Cutting-edge battery and hydrogen hubs to open at Deakin University


The Victorian Government has unveiled a $34.9 million plan to create a world-first battery facility and a regional hydrogen hub at Deakin University’s Burwood and Warrnambool campuses.

The two new infrastructure and research projects – BatTRI-HUB 2.0 and the Hycel Technology Hub – are expected to initially create around 200 direct jobs in construction, manufacturing and research, over the next four years.

The Battery Technology Research and Innovation Hub 2.0 (BatTRI-HUB 2.0) will be a dedicated, world-class battery technology research and translation facility that specialises in advanced battery design, fabrication and testing.

The new facility will feature a testing lab and pilot production line to research and manufacture advanced batteries using lithium and sodium, which will be developed to meet bespoke requirements in defence, agriculture, disaster zones and health settings.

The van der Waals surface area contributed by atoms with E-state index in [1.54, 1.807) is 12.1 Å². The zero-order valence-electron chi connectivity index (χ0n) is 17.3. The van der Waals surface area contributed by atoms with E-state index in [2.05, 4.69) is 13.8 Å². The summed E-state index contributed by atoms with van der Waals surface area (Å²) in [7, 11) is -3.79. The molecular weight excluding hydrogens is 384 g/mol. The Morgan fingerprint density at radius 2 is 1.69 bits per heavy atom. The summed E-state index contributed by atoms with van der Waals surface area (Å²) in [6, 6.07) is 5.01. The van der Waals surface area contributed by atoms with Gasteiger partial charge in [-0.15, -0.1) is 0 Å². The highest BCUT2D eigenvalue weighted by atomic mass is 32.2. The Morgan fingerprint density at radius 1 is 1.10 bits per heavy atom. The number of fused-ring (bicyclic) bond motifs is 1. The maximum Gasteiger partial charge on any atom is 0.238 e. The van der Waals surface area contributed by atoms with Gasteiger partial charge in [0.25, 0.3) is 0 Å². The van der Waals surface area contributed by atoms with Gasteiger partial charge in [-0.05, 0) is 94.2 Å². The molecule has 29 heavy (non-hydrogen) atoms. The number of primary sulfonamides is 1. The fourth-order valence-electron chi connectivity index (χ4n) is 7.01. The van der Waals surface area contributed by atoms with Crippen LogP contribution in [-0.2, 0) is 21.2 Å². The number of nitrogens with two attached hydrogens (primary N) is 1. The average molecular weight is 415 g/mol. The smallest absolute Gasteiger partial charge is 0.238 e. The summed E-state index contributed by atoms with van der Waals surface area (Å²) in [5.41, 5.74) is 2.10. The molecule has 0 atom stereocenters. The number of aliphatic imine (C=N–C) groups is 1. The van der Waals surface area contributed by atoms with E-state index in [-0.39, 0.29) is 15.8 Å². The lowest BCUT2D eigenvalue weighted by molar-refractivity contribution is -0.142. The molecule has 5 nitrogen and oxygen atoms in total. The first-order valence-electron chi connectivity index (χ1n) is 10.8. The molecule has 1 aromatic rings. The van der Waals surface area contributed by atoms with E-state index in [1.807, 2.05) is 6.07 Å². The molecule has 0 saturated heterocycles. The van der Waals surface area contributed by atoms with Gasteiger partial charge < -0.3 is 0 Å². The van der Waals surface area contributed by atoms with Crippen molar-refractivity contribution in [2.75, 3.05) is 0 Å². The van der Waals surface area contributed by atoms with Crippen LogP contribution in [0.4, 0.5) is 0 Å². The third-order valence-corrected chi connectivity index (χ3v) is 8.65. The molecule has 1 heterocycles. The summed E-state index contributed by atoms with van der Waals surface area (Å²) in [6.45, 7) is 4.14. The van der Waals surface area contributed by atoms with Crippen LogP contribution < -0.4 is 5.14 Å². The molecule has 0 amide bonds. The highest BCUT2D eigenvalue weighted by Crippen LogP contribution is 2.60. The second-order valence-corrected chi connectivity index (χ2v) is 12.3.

The funding will also help establish the nation’s first regional hydrogen hub in Warrnambool, called Hycel Technology Hub.

The facility will specialise in the development, testing, training, demonstration and manufacture of hydrogen fuel technology, with a focus on transport and heavy vehicles, storage and industry applications.

As part of the project, Deakin aims to transition its Warrnambool campus from gas to hydrogen and will convert the Warrnambool Bus Lines fleet to clean energy.

The Victorian Government has invested $14.2 million in these projects, with Deakin University, the Commonwealth Government, and project partners including Warrnambool Bus Lines, PACCAR Kenworth, Boron Molecular, Future Fuels CRC, Calix+ and SensorPlex, to contribute a combined total of $20.7 million.

Both facilities are expected to be up and running by late 2020.

Image Credit: Gayle Tierney MP Twitter account